And not Norway or Sweden which are very similar in so many other ways.

They DID something different in Finland.

Shamash said...

WWFD?

http://hechingerreport.org/content/what-can-we-learn-from-finland-a-qa-with-dr-pasi-sahlberg_4851/

What can we learn from Finland?: A Q&A with Dr. Pasi Sahlberg

The Hechinger Report: What are your thoughts on the use of value-added data to measure teacher performance, which is quite popular in the U.S. at the moment?

Sahlberg: It’s very difficult to use this data to say anything about the effectiveness of teachers. If you tried to do this in my country, Finnish teachers would probably go on strike and wouldn’t return until this crazy idea went away.

--------------

There you have it folks.

Marching orders straight from Hellsinking.

(Of course, we're not Finland, never will be, either).

And Singapore was formed after some serious race riots in the mid-1960's , so we'll not go there, either.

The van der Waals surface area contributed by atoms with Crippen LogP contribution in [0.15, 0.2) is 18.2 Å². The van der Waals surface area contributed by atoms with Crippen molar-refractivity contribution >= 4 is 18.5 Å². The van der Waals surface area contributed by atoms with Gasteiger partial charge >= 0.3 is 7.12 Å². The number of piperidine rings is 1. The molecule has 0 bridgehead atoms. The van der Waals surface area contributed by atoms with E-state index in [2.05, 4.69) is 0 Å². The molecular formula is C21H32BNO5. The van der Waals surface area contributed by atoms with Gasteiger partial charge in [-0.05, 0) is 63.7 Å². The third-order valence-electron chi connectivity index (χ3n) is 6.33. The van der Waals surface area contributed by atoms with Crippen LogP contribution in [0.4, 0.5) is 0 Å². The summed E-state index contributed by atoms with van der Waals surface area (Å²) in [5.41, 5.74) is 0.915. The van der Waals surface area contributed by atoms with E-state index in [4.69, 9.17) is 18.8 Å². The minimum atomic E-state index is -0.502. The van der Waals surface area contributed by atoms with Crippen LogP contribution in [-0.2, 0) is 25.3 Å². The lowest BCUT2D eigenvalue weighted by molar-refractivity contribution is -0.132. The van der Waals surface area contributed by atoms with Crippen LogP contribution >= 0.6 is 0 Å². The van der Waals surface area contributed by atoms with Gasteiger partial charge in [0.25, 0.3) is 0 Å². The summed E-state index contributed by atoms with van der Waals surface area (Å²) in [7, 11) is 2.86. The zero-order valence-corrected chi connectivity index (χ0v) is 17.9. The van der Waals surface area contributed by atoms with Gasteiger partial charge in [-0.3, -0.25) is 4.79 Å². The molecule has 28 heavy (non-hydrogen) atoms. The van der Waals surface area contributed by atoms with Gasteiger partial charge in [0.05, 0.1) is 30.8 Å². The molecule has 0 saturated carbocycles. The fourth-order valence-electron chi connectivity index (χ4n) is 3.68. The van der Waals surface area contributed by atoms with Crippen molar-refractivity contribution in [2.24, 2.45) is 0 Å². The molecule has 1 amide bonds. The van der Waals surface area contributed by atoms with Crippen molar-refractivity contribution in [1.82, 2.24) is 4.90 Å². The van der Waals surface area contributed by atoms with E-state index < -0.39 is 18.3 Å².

And Finland is a "union" shop, while NC isn't.




Anonymous said...

I'm a young elementary teacher who left a very lucrative clinical job to teach. For those of you who seem interested in credibility, a few highlights from my resume: I got my undergrad degree with honors from a school constantly ranked in the top 10 in the nation. My major was not education. I have a masters in Education from a top 5 school. I made a 1470/1600 on the SAT and a 1360 on the GRE. In my old job, I worked long hours. However, I was constantly recognized for that work. When I left it to start teaching, I was turning down a huge promotion and was making about $90,000 annually with great benefits and time off.

Did I know I was cutting my pay by $55k to teach? Yes. Am I working even harder than in that previous position? Yes. Did I know that would happen? Yes. Does that mean its ok? No. I love teaching. I was made to do this. I teach in a Title 1 school and I've never loved my job more. My normal work day is 13 hours at the school and several more at home. I work all weekend. My students are making huge gains (both represented on test scores and socially/emotionally). However, anyone who thinks teachers are overpaid and whine too much should come spend a day in my classroom.

I'm not trying to boast here, but objectively speaking...if you want effective teachers, you have to find people who have other options and turn them down to teach. And if you want to compete w. those other options, we need to offer somewhat competitive salaries.

Anonymous said...